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Analysis: Census figures reveal key findings for Mississippi and the Nation

The following article is a collaboration among Anne Cafer, a University of Mississippi assistant professor of sociology; Jamiko Deleveaux, a postdoctoral research associate; and Lynn Woo is a senior research associate, both with the State Data Center of the Mississippi housed at the UM Center for Population Studies.


This week’s release of the national and state population totals, as well as state apportionments, marks the culmination of a year’s dedicated work by local civic and social organizations in partnership with the United Census Bureau in Mississippi and across the nation.

The 2020 Census occurred during tumultuous events: deployed in a pandemic, rolled out for the first time online and data collection cut short by more than a month. Yet, when including the Census Bureau nonresponse follow-up, 99.9% of Mississippi households were counted.

Sixty percent of households self-responded – the bureau didn’t have to come knock on their door – and nearly 40% used the internet for the first time to complete the Census.

The results of the 2020 Census bring both good and troubling news for many states, including Mississippi. Census data revealed that Mississippi will not be losing a seat in the House. However, Mississippi did see a decline (-0.2%) in population from 2,967,297 residents in 2010 to 2,961,279 in 2020.

This could mean an $18 million-$30 million decrease in federal funding for the state. The projected drop in federal funding is based on analyses from various outlets and accounting for a number of federal programs, which suggests that between $3,000 and $5,000 in federal funding was allocated per person, per year to Mississippi based on 2010 Census counts.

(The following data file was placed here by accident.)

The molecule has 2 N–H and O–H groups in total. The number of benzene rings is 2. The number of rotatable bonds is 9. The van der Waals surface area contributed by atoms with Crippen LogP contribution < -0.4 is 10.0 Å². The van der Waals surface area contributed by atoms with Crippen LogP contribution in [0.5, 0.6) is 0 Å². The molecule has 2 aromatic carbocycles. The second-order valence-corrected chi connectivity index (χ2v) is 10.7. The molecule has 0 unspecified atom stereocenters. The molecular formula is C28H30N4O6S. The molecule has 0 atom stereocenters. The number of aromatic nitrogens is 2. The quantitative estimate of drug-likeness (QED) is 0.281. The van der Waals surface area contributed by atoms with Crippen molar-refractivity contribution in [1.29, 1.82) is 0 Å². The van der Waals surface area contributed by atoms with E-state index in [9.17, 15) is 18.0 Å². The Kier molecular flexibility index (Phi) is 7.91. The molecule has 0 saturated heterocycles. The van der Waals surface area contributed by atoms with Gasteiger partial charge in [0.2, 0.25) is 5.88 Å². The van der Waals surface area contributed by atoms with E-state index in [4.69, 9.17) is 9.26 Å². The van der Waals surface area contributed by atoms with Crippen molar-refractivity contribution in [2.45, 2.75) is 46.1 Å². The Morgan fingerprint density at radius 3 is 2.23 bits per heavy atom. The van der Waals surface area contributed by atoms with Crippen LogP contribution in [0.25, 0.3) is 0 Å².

In contrast, the South overall saw a 10% increase in population, and Mississippi’s border states saw at least 2% growth in population. The 2020 Census shows that U.S. population as a whole grew at the second-slowest pace in history.

The new Census data and apportionments also reveal another interesting trend: growing Southern representation at the federal level. In fact, of six states that gained seats, three were from the South, for a total of four new Southern seats.

Yet, what does this mean for Mississippi? As the only Southern locale to lose population, the impacts in federal funding are clear. But there are also significant implications for workforce development, infrastructure development, tax revenue and education.

Although this week’s release focuses on the national and state total populations, future releases by the Census Bureau will provide details for the county and district levels, and will include data on race, ethnicity, age and sex. These counts have important implications for federal funding, state-level representation and redistricting.

As those releases are made available, the State Data Center at the University of Mississippi will provide information and training to help understand demographic changes occurring in the state.

The United States Census is a constitutionally mandated count to provide information on the size, composition and distribution of the population at the national, state and local levels. The Census is conducted every 10 years. Results are used for various purposes, such as apportionment, allocation of federal funds and survey design.

The SDC is a collaborative partnership between the UM Center for Population Studies, the state of Mississippi and the U.S. Census Bureau. The SDC provides outreach and education, technical assistance around public data, and represents the state with the Federal-State Cooperative for Population Estimates.

For the most up-to-date information on Census data as it relates to Mississippi, check http://www.sdc.olemiss.edu. For questions, contact Jamiko Deleveaux, SDC manager, at jvdeleve@olemiss.edu.

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